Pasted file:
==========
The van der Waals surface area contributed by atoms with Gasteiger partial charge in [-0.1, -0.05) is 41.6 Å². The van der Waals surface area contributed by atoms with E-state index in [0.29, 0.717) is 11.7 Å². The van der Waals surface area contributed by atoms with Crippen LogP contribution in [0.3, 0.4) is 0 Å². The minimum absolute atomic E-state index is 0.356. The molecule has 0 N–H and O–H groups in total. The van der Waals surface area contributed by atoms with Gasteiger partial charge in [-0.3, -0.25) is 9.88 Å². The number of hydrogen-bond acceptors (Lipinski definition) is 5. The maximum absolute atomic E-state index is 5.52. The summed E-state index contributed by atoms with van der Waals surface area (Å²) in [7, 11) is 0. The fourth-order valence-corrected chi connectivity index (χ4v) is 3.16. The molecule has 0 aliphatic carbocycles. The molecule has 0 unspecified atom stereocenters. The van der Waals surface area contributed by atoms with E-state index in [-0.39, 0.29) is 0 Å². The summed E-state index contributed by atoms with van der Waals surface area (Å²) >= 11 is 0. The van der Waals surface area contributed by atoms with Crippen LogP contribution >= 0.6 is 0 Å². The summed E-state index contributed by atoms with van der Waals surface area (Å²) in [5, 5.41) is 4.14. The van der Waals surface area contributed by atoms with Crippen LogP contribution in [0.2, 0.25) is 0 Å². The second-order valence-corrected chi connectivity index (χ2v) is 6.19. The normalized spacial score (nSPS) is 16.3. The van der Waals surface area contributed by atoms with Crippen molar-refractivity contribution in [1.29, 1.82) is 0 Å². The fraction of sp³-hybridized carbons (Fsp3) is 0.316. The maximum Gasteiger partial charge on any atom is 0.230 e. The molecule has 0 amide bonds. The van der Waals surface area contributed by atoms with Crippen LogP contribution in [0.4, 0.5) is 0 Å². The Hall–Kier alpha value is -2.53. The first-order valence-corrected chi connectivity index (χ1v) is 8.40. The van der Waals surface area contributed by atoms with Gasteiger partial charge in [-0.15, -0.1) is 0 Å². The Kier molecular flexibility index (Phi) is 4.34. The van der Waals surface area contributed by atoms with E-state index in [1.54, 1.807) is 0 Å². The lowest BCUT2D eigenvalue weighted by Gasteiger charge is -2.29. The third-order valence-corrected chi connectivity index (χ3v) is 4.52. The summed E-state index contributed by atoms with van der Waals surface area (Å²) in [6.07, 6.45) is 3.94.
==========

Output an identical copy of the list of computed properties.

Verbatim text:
The van der Waals surface area contributed by atoms with Gasteiger partial charge in [-0.1, -0.05) is 41.6 Å². The van der Waals surface area contributed by atoms with E-state index in [0.29, 0.717) is 11.7 Å². The van der Waals surface area contributed by atoms with Crippen LogP contribution in [0.3, 0.4) is 0 Å². The minimum absolute atomic E-state index is 0.356. The molecule has 0 N–H and O–H groups in total. The van der Waals surface area contributed by atoms with Gasteiger partial charge in [-0.3, -0.25) is 9.88 Å². The number of hydrogen-bond acceptors (Lipinski definition) is 5. The maximum absolute atomic E-state index is 5.52. The summed E-state index contributed by atoms with van der Waals surface area (Å²) in [7, 11) is 0. The fourth-order valence-corrected chi connectivity index (χ4v) is 3.16. The molecule has 0 aliphatic carbocycles. The molecule has 0 unspecified atom stereocenters. The van der Waals surface area contributed by atoms with E-state index in [-0.39, 0.29) is 0 Å². The summed E-state index contributed by atoms with van der Waals surface area (Å²) >= 11 is 0. The van der Waals surface area contributed by atoms with Crippen LogP contribution >= 0.6 is 0 Å². The summed E-state index contributed by atoms with van der Waals surface area (Å²) in [5, 5.41) is 4.14. The van der Waals surface area contributed by atoms with Crippen LogP contribution in [0.2, 0.25) is 0 Å². The second-order valence-corrected chi connectivity index (χ2v) is 6.19. The normalized spacial score (nSPS) is 16.3. The van der Waals surface area contributed by atoms with Crippen molar-refractivity contribution in [1.29, 1.82) is 0 Å². The fraction of sp³-hybridized carbons (Fsp3) is 0.316. The maximum Gasteiger partial charge on any atom is 0.230 e. The molecule has 0 amide bonds. The van der Waals surface area contributed by atoms with Crippen LogP contribution in [0.4, 0.5) is 0 Å². The Hall–Kier alpha value is -2.53. The first-order valence-corrected chi connectivity index (χ1v) is 8.40. The van der Waals surface area contributed by atoms with Gasteiger partial charge in [-0.15, -0.1) is 0 Å². The Kier molecular flexibility index (Phi) is 4.34. The van der Waals surface area contributed by atoms with E-state index in [1.54, 1.807) is 0 Å². The lowest BCUT2D eigenvalue weighted by Gasteiger charge is -2.29. The third-order valence-corrected chi connectivity index (χ3v) is 4.52. The summed E-state index contributed by atoms with van der Waals surface area (Å²) in [6.07, 6.45) is 3.94.